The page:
WASHINGTON - February 14 - Free Press and the Center for Media and Democracy (CMD) today delivered nearly 40,000 petitions to the Justice Department and Congress, calling for an investigation into illegal "covert propaganda" produced by the Bush administration.
The groups began collecting the petitions last fall after an investigation by the Government Accountability Office (GAO) found that the Department of Education illegally funneled more than $240,000 to pundit Armstrong Williams to tout Bush's education policy before the 2004 elections. The petition calls on the administration "to fully disclose all administration expenditures for publicity" and to prosecute those responsible for illegal propaganda "to the fullest extent of the law."
Yesterday, House Democrats released a separate GAO report chronicling more than $1.6 billion spent by the Bush administration since 2003 on public relations and advertising at seven federal agencies, including the Departments of Defense, Homeland Security and Health and Human Services.
"The American people are fed up with this administration's relentless attempts to manage and manipulate the news," said Timothy Karr, campaign director of Free Press. "The GAO report carefully itemizes this administration's preference for pre-packaged reporting at the expense of real news and information in a scheme to make U.S. taxpayers pay for their own deception."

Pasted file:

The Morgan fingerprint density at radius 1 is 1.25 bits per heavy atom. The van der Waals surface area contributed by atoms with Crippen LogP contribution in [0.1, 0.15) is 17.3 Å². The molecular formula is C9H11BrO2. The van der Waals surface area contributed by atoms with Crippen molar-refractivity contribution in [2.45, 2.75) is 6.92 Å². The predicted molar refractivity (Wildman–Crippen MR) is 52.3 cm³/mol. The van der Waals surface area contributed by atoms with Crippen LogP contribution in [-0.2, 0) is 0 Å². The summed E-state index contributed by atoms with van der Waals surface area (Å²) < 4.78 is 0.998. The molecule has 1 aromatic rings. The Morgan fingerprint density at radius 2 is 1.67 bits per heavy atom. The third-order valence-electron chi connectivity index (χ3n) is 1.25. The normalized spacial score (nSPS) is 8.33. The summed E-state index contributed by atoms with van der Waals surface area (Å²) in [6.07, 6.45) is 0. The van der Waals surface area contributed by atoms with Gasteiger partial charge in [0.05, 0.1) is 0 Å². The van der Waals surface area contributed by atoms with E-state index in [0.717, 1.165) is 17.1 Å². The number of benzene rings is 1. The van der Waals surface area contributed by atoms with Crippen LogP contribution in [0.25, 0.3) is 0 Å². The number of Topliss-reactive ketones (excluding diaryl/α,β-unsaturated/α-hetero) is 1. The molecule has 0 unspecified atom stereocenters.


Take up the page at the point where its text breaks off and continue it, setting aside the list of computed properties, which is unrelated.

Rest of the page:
At least three earlier GAO investigations had found that the Bush administration was producing "covert propaganda" at other agencies, including the Department of Health of Human Services and the Office of National Drug Control Policy. Yet the White House instructed all executive branch agencies to ignore the GAO's findings.
"The latest GAO report is a far cry from real accountability," said Diane Farsetta, senior researcher at the Center for Media and Democracy, a PR watchdog group. "Subcontractors such as the infamous Armstrong Williams are not listed, and there is no indication whether government-funded 'fake news,' such as video news releases, included disclosures. As the GAO has ruled repeatedly, VNRs that do not disclose their source to the audience constitute illegal covert propaganda."
Throughout the past year, Free Press and CMD have mobilized citizens to put a stop to government and corporate propaganda. In April 2005, the groups mobilized thousands of concerned citizens to urge the FCC to launch an investigation into the widespread use of government-sponsored video news releases. In response, the agency issued a public notice calling on all broadcasters and cable outlets to disclose the origin of VNRs used on their programs. Pressure from Free Press activists also launched an FCC investigation into whether Armstrong Williams' actions violated anti-payola regulations.
"Congress should immediately enact strict legislation that mandates full disclosure in government-produced VNRs and puts an end to covert propaganda," Karr said.
For more information, see www.freepress.net/propaganda and www.prwatch.org